Today I started the daunting task of filling in the dreaded DLA form. It’s something I never anticipated doing for one of the boys. When it first arrived in the post this morning, I shoved it to it one side and ignored it for an hour. I forced myself to read through it and I even I was shocked at the questions.
The thing is, I wasn’t shocked at the type of questions, or the details that it goes into. I was shocked at just how much Hugo can’t actually do. As a parent, you never question how much you do for your own children. It comes naturally and you just get on with it. It isn’t until you have to actually sit down and describe your child that you realise just how much help they need.
Aside from sight and hearing, I had to tick the ‘struggles with’ box for every question. We are talking over 100 questions here to do with mobility and care needs, day and night. And we are talking specifics, it requests exactly how many steps he can take before falling over, and how many times a day he falls over. Some of the questions were difficult to explain because he doesn’t just fall over a couple of times a day, it’s constant. How are you expected to put that into a number? That was just the beginning, I literally had to document Hugo’s daily struggles from the minute he wakes up to the minute he goes to sleep. Oh, and there there is the overnight section!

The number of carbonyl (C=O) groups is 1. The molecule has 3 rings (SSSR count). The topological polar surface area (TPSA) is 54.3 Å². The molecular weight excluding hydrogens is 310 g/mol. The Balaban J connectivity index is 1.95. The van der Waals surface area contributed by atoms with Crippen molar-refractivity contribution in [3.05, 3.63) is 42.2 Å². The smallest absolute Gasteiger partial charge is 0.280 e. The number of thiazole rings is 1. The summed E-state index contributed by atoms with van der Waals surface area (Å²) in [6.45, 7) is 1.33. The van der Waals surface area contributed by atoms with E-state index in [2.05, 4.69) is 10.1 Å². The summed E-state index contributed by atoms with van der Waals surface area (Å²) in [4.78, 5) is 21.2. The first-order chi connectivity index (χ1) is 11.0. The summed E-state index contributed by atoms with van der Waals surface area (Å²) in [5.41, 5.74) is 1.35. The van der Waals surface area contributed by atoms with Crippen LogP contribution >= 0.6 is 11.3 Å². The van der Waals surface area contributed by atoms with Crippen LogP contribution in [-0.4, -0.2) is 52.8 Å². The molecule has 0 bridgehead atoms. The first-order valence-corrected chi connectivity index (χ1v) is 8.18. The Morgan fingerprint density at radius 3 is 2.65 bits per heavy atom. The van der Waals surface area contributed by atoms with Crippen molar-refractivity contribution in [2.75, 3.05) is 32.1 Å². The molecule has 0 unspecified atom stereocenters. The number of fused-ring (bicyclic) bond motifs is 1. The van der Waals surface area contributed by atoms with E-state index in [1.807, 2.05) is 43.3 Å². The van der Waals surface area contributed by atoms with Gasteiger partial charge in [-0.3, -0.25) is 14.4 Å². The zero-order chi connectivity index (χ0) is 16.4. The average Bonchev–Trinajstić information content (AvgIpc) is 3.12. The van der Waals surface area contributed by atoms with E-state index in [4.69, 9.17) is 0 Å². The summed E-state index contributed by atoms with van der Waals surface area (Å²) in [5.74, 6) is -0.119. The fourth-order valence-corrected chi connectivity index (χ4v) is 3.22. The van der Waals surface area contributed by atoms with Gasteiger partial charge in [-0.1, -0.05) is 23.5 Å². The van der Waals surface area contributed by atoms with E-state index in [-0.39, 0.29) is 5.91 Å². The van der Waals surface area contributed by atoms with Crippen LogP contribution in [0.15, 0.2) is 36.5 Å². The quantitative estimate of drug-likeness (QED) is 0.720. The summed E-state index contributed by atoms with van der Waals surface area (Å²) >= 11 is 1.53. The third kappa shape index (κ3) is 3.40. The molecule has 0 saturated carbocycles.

The brutal reality of Hugo’s condition hit home. I wish I could say I was exaggerating some of the answers to these invasive questions, but every word was true. It finally started to sink in just how difficult life is, and will be, for Hugo.
Today we were also hit with another blow. The referendum result is not a positive one for Duchenne families. The majority of new research and upcoming treatments are based in Europe, or funded by the EU. We are now faced with the worry that current clinical trials could be stopped, or future clinical trials won’t be funded. The hope for finding a cure for Hugo in the future is looking very bleak.
Since diagnosis day, every time I’ve looked at Hugo I’ve had a heavy heart filled with sadness. Today I found myself looking at him with pride, love and happiness. The feeling of sorrow appears to have left me and I am back to enjoying the simple things he does that make me smile everyday. I’m hoping this is a sign of my acceptance towards his diagnosis…